Reassessing our Snow Routes

In late January of 2014, a snow storm blew into Hampton Roads that forced most of the region to shut down.  Snow and ice covered the streets and the cities fought to clear it, but the magnitude of the snow event prevented HRT from delivering service safely, and we reluctantly closed for two days.

Questions arose about the structure of HRT’s snow plans, how the agency decided when it was appropriate to shut down service, and how we might deliver critical transit at reduced levels when snow and ice cover the ground.

HRT coordinated with the cities, identified key facilities and critical locations, and used HRT’s observations about driving in extreme conditions of inclement weather to ultimately develop the current snow route plan.  HRT and local public works departments provided confirmation that the routes developed would be given priority by snow plow crews, as the included key locations each city had identified as a priority.

The plan identified the conditions under which service would be suspended throughout the system and identified snow routes.  The Snow Routes are identified by a color-coded system and combine elements of existing HRT routes, instead of the customary route numbers, and they were shaped by city plans for snow removal to include lifeline services (ex. hospitals) and key businesses. Three Snow Routes were designated for the Peninsula: Brown, Teal and Gray and seven were identified on the Southside: Red, Gold, Purple, Blue, Green, Orange, Pink, and Silver.

The Snow Plan delivered critical but skeletal service among all modes of service, including, bus, light rail, and ferry.  The plan also established the method of and location of service for our transit operators and customers during a snow event. The goal was to provide access to transit service, while identifying potential hazards, delays and limited routes during extreme weather events.  Passengers were able to identify designated stops on the snow routes by the blue snowflake on the bus stop pole.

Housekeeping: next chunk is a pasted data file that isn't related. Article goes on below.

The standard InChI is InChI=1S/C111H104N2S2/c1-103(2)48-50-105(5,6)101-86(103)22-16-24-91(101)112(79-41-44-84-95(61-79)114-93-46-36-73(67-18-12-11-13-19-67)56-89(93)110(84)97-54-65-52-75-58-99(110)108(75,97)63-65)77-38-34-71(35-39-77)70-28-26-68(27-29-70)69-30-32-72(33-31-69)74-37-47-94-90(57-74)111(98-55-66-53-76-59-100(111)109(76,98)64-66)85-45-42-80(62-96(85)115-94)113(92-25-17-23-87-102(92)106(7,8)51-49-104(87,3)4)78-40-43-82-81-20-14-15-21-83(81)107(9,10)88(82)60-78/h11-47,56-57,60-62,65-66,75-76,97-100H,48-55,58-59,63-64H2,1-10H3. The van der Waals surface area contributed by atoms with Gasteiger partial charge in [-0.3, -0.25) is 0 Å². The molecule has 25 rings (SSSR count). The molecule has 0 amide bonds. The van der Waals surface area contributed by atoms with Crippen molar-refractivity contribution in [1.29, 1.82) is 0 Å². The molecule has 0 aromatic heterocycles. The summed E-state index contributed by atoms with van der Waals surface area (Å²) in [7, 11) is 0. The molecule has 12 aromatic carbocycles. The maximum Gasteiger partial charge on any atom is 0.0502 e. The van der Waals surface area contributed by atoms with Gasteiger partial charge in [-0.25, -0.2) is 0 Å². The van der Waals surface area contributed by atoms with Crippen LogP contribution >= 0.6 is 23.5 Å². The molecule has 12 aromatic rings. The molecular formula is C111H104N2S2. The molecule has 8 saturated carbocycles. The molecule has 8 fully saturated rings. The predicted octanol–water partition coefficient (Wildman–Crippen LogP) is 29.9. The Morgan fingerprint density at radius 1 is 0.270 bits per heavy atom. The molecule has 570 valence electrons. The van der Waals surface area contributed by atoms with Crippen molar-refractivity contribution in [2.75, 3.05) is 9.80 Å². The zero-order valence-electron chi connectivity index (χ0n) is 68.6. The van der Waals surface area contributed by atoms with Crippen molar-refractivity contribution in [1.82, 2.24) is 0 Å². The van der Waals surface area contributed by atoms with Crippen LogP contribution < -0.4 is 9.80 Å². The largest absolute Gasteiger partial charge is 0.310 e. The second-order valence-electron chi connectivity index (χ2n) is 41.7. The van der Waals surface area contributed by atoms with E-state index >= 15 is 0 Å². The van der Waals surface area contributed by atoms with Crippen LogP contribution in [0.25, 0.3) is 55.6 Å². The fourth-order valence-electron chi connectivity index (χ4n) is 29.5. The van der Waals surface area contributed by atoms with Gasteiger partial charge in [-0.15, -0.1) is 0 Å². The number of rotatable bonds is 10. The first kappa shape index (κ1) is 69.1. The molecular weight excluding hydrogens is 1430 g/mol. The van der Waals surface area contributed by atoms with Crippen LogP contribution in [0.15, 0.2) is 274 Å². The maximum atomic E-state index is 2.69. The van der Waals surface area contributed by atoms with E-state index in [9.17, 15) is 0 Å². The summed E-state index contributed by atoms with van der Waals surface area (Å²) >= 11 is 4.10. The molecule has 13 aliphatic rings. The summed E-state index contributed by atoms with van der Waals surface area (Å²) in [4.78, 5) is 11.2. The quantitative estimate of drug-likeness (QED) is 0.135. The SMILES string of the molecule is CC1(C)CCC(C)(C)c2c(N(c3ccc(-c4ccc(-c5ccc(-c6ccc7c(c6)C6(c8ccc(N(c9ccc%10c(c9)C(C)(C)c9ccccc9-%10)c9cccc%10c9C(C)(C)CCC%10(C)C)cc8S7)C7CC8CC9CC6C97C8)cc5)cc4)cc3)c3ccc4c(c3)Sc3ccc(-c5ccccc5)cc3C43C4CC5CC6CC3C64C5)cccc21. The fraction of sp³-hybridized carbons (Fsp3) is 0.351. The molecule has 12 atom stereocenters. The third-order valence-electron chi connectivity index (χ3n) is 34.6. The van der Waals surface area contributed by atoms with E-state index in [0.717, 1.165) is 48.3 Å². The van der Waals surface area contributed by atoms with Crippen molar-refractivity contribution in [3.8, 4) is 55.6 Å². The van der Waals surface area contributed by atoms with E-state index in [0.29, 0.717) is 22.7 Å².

Unfortunately, these routes are not meeting the needs of our customers.  Customers are confused about the snow routes and it does not get them to their desired destination.  Our best intentions to deliver critical service during snow events – such as serving major activity centers – was undermined when those locations closed during storms.  Identifying the snow route stops is difficult for both Operators because of reduced visibility and customers have challenges locating the stops and finding the right bus stop to stand by. Ridership has been paltry during snow events, as major storms generally shut down most businesses and services throughout the region.

Interest in transit services – and snow routes during weather events – is clearly high. recorded 42,000 page views during the most recent storm.  Nearly 25% of those views were of the Snow Emergency page (10,395).  More people viewed the Snow Emergency page than the homepage, a fact likely due to HRT’s communication efforts with the public, its news releases, and the engagement on social media.  Time spent on that single page was 185% above the site average (4 minutes, 22 seconds vs. 1 minute 31 seconds).  As a comparison, on a typical day, the website has approximately 1,800 visitors starting 2,200 sessions.

But the understanding of the routes sill challenge customers. To address that, I have directed our planning department to reevaluate the Snow Routes.  Our number one goal is safety. Ensuring the safety of our customers, employees and assets should come before anything else.  The secondary goal is to develop a revised plan that would better meet the needs of our customers by providing service along core bus routes primarily servicing key arterials, major activity centers, hospitals and transit centers.  A schedule with approximate times will be develop for each route and all bus stops that are cleared of snow and ice along those routes will be serviced. The routes in the revised snow route plan will closely mimic the existing bus route structure.

I’ll keep you apprised of their progress.

William Harrell
President & CEO, Hampton Roads Transit